Delay to formal Keepmoat takeover

Keepmoat Stadium.
Keepmoat Stadium.

Doncaster Rovers are still waiting to take over the running of the cash-strapped Keepmoat stadium as the much-awaited deal hits yet another delay.

Fans were told about the delay to the official handover from Doncaster Council to the club at a surprise announcement during half-time at Tuesday night’s league match against Bury.

The stadium complex, which was built with £32 million of taxpayers’ money, is currently run by a Stadium Management’s Company on the authority’s behalf, but a new deal was sought after it racked up £2.1 million losses in its six years of operation.

Originally, it was hoped that the club would be managing the day-to-day runnings of the stadium by the end of July and then by August 11, but the details of the deal are taking longer than expected to finalise.

Rovers chief executive Gavin Baldwin moved to assure fans this week that the deal was expected to be formally completed in the next few weeks.

He said: “The management of the Keepmoat Stadium has not yet officially passed over to Doncaster Rovers.

“Both parties remain committed to moving forward the transfer and the short delay is simply to ensure that the deal that is signed is in the best interests of both Doncaster Council and Doncaster Rovers.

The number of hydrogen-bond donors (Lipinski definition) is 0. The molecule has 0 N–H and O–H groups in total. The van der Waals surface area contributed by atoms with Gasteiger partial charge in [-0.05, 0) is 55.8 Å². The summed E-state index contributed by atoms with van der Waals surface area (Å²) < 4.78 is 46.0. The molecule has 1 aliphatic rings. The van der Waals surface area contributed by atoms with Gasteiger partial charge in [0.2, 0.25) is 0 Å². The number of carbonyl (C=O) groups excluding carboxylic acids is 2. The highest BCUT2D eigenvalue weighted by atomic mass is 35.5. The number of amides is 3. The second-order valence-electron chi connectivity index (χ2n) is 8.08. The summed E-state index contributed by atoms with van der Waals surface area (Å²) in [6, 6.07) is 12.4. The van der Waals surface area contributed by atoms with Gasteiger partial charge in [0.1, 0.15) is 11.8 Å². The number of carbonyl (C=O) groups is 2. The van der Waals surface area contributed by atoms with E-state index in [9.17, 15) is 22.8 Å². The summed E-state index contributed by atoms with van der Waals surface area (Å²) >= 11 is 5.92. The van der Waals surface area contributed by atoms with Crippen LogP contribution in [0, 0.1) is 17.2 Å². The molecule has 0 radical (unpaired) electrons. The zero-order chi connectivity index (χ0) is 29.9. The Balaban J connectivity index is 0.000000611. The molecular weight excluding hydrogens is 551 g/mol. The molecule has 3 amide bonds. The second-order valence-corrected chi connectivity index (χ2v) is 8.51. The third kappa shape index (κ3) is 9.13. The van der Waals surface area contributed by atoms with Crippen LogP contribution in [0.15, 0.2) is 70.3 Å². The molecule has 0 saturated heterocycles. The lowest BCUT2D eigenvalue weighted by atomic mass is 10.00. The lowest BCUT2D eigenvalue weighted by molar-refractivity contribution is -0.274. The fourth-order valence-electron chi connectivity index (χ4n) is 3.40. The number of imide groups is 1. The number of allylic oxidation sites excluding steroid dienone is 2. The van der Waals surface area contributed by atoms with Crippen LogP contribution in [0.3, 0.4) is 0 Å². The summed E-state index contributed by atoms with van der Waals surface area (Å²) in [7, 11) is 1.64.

“We expect the legal transfer to take place very soon and have every confidence that this will take place before the end of the month. The delay is not causing either party any concerns as we are speaking on a daily basis and we look forward to making the formal announcement once the deal in concluded.”

A ceremonial handover took place on August 11 at the League Cup game against York with Doncaster Mayor Peter Davies attending the game at the Keepmoat.

Earlier this month, members of Doncaster Council’s cabinet agreed to handover the running of the stadium for an inflation-linked rent of £100,000 a year with the club responsible for any profits or losses.

At the meeting on August 1, council finance director Simon Wiles described the deal as “virtually agreed”.

The Free Press exclusively revealed last September that the two parties were in talks about a possible takeover.